Singing lese majeste

3 09 2022

Clipped from Prachatai

Citizen reporter Sao Nui was arrested on the evening of 1 September 2022 “for singing a song composed by the band Faiyen during a protest on 23 August 2022.”

After her arrest, she was taken the Narcotics Suppression Bureau where she was held overnight. After some debate over a police request for her to be detained, the court granted bail on 2 September.

As well as lese majeste, she was charged under the Computer Crimes Act for singing “Lucky to have Thai people.” Prachatai explains that the song “relates how Thai people are made to love the King through many means and the punishment the people will face if they do not love the King.”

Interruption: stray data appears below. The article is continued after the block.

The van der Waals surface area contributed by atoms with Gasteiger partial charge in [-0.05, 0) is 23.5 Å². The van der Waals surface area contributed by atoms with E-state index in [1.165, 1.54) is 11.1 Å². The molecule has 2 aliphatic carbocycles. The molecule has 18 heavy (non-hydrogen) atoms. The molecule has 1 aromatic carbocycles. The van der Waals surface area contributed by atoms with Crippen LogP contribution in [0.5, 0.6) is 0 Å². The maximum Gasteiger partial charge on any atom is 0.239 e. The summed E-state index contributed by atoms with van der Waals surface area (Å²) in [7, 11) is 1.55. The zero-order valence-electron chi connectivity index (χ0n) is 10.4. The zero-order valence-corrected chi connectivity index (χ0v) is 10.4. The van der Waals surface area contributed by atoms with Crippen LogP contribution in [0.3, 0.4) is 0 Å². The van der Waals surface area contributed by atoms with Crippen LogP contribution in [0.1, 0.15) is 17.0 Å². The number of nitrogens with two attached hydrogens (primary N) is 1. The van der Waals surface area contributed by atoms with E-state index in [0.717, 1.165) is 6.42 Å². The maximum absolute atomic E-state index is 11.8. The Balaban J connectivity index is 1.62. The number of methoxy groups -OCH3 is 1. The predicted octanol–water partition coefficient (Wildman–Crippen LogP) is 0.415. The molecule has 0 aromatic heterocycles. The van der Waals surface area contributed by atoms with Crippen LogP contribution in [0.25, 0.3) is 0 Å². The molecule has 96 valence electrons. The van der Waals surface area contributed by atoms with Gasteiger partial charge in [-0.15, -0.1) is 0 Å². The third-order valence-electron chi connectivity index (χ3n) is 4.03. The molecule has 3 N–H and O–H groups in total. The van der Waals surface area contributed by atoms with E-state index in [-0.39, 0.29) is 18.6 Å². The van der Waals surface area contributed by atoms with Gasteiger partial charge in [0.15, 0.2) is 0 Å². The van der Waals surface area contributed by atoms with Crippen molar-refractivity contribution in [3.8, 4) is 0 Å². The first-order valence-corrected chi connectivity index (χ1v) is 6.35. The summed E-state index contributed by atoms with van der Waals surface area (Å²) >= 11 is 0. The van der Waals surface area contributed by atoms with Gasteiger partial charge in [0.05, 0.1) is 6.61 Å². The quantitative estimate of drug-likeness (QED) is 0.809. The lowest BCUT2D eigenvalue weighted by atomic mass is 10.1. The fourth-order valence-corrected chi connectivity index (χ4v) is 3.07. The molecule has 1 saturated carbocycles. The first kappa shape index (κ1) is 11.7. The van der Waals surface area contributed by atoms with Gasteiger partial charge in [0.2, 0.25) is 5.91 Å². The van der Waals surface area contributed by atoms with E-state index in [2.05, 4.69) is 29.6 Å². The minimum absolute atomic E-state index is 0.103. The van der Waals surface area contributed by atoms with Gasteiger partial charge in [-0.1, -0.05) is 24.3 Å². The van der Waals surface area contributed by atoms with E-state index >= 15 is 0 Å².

Sao Nui and another citizen reporter, Worawet, already faced 112, sedition, and resisting an officers’ order charges for a Thaluwang royal motorcade poll at Siam Paragon on 8 February 2022.

Royalists courts play royalist politics II

2 09 2022

Arnon Nampa, facing up to a dozen lese majeste charges, and himself a lawyer with long experience of defending political prisoners, has asked the Judicial Commission, an in-house board meant to keep the judiciary in order, and the Chief Justice of the Criminal Court “to investigate Attakarn Foocharoen, Deputy Chief Justice of the Criminal Court, whom he accuses of meddling in his [lese majeste and computer crimes] court case without having any authority to do so.”